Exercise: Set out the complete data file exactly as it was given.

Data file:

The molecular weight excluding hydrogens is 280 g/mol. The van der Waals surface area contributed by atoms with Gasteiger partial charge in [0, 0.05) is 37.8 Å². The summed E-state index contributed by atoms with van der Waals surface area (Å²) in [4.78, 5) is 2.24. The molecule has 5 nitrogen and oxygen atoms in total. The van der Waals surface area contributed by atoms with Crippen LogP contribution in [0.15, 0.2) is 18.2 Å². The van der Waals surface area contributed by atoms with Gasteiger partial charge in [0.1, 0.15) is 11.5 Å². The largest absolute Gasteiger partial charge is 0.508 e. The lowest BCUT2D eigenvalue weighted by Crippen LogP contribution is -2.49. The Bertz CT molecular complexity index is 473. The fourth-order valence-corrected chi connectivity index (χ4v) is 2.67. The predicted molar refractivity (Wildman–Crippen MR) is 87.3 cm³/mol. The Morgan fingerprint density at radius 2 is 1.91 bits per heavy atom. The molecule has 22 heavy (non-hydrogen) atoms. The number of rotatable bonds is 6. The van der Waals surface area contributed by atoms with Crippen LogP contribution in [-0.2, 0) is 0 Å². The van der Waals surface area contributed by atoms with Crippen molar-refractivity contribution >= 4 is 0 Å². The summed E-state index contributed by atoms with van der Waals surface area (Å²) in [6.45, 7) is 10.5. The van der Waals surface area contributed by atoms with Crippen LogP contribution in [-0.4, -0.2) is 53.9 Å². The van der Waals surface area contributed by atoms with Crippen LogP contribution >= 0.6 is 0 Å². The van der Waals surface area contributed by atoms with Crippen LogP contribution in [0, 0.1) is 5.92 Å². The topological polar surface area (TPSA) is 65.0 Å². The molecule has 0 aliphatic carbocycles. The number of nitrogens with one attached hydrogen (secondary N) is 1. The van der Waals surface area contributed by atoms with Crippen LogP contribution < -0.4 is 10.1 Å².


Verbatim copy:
The molecular weight excluding hydrogens is 280 g/mol. The van der Waals surface area contributed by atoms with Gasteiger partial charge in [0, 0.05) is 37.8 Å². The summed E-state index contributed by atoms with van der Waals surface area (Å²) in [4.78, 5) is 2.24. The molecule has 5 nitrogen and oxygen atoms in total. The van der Waals surface area contributed by atoms with Crippen LogP contribution in [0.15, 0.2) is 18.2 Å². The van der Waals surface area contributed by atoms with Gasteiger partial charge in [0.1, 0.15) is 11.5 Å². The largest absolute Gasteiger partial charge is 0.508 e. The lowest BCUT2D eigenvalue weighted by Crippen LogP contribution is -2.49. The Bertz CT molecular complexity index is 473. The fourth-order valence-corrected chi connectivity index (χ4v) is 2.67. The predicted molar refractivity (Wildman–Crippen MR) is 87.3 cm³/mol. The Morgan fingerprint density at radius 2 is 1.91 bits per heavy atom. The molecule has 22 heavy (non-hydrogen) atoms. The number of rotatable bonds is 6. The van der Waals surface area contributed by atoms with Crippen LogP contribution in [-0.2, 0) is 0 Å². The van der Waals surface area contributed by atoms with Crippen molar-refractivity contribution >= 4 is 0 Å². The summed E-state index contributed by atoms with van der Waals surface area (Å²) in [6.45, 7) is 10.5. The van der Waals surface area contributed by atoms with Crippen LogP contribution in [-0.4, -0.2) is 53.9 Å². The van der Waals surface area contributed by atoms with Crippen LogP contribution >= 0.6 is 0 Å². The van der Waals surface area contributed by atoms with Crippen LogP contribution in [0, 0.1) is 5.92 Å². The topological polar surface area (TPSA) is 65.0 Å². The molecule has 0 aliphatic carbocycles. The number of nitrogens with one attached hydrogen (secondary N) is 1. The van der Waals surface area contributed by atoms with Crippen LogP contribution < -0.4 is 10.1 Å².